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Internet heroes: 

Meet Dennis Fong, the world’s first pro gamer

Dennis Fong Pro Gamer

Dennis Fong leaves fellow gamers quaking in their boots

Today, the best gamers on games such as League of Legends expect to walk away with million-dollar prizes – but it wasn’t always that way. One gamer, Dennis Fong, changed all that – when he took up a challenge laid down by Quake creator John Carmack, and walked away with the keys to Carmack’s Ferrari.

 I never thought I’d own a Ferrari – let alone become a pro gamer 
“It all seems so far away,” Fong says today. “I never thought I’d own a Ferrari – let alone become a pro gamer.” 
It was June 21, 1997 – Fong shot the flamboyant lead programmer of Quake 13 times, and walked away with the keys to a classic Ferrari 328 GTS.

Fong remembers that he could see the car in the monitor screen as he played, “It hit me that I could win the car – that I was going to win it.”

Fong’s win came at the time when internet video was – just – making gaming a spectator sport. You can still see some of his wins on YouTube now, such as his annihilation of early rival Billox under his pro gaming moniker ‘Thresh’, thoughtfully posted below in grainy, game-o-vision. You get the idea anyway. He was quite good at Quake

Fong went on to co-create the Xfire gaming instant messaging service in 2002 under the banner of Ultimate Arena and sell it four years later (actually three years after the first official Xfire release) to Viacom for $102 million. A further four years later, MTV Networks (a subsidiary of Viacom) sold Xfire off to Titan Gaming for – we’re assured – considerably less than Fong originally sold it for. Handy at gaming and business savvy, too…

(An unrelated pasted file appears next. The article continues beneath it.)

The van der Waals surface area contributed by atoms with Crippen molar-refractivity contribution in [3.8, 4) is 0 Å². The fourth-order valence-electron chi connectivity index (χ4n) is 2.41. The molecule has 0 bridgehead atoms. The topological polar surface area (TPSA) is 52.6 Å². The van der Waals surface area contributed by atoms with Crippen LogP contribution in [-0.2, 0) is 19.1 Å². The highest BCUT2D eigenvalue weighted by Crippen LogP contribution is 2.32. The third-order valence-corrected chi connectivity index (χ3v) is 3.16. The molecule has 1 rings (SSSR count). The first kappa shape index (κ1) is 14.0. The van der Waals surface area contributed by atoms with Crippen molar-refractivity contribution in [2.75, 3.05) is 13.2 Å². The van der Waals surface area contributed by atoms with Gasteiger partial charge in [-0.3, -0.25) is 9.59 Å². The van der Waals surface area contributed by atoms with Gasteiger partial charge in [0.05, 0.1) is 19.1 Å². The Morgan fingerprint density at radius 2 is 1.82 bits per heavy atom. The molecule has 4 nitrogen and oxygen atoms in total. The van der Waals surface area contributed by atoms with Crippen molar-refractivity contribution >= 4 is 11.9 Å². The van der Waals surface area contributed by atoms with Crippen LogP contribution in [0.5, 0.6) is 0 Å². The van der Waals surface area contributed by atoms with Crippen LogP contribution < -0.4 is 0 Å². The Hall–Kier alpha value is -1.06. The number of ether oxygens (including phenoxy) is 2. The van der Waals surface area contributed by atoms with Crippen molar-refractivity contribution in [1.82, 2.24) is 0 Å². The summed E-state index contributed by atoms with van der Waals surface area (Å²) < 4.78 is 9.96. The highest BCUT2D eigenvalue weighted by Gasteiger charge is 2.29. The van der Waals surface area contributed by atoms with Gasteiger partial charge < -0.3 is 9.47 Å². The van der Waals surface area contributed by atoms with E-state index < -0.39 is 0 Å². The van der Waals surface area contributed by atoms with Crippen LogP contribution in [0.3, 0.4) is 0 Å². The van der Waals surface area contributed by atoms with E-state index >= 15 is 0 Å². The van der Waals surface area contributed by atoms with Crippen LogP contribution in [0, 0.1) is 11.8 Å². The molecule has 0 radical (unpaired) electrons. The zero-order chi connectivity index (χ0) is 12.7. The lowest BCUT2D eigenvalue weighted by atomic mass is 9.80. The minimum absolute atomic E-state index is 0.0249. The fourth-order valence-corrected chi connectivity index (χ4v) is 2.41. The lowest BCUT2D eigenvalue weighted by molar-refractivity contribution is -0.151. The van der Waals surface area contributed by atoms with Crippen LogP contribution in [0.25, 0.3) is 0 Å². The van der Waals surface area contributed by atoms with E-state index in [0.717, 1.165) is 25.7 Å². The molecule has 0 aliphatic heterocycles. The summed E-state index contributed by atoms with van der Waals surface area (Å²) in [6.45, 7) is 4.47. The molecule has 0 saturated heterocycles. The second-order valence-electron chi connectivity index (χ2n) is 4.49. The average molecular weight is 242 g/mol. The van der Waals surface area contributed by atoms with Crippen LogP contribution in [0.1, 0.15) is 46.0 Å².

Fong now owns Raptr, a gaming network with 18 million members, “Raptr was created to really make gaming easier for people.  There are so many different tools we all use for chatting, VOIP, livestreaming, etc and there was a need to bring that all together into one app.  The same goes for your respective friends lists, which are unfortunately fragmented across different platforms; Raptr unifies all of them into one buddy list.”

Fong hung up his pro gaming boots long ago – it’s an industry where people peak at 25 – but he’s now brokering deals between companies such as Steam and Gamespot, and watching his hobby blossom into the one that will define this century. Fong, though, is still “hardcore”.

“One of the more recent things that has surprised me is the shift back to PC gaming.  We’ve seen the hype of Facebook and mobile games but the online PC gaming industry continues to be as strong as ever.”

Unlike in Fong’s heyday, there’s big money to be made from ‘esports’ these days. If you fancy a career change (bear in mind that conventional wisdom says you’ll need to be under-25 to stand a chance) then check out just how much today’s pro gamers are taking home for their efforts in esportsearnings.com’s top 100 list. It’s worth noting those ‘% of total’ figures to spot a potential gap in the market…

Photo: Acey Harper/Getty

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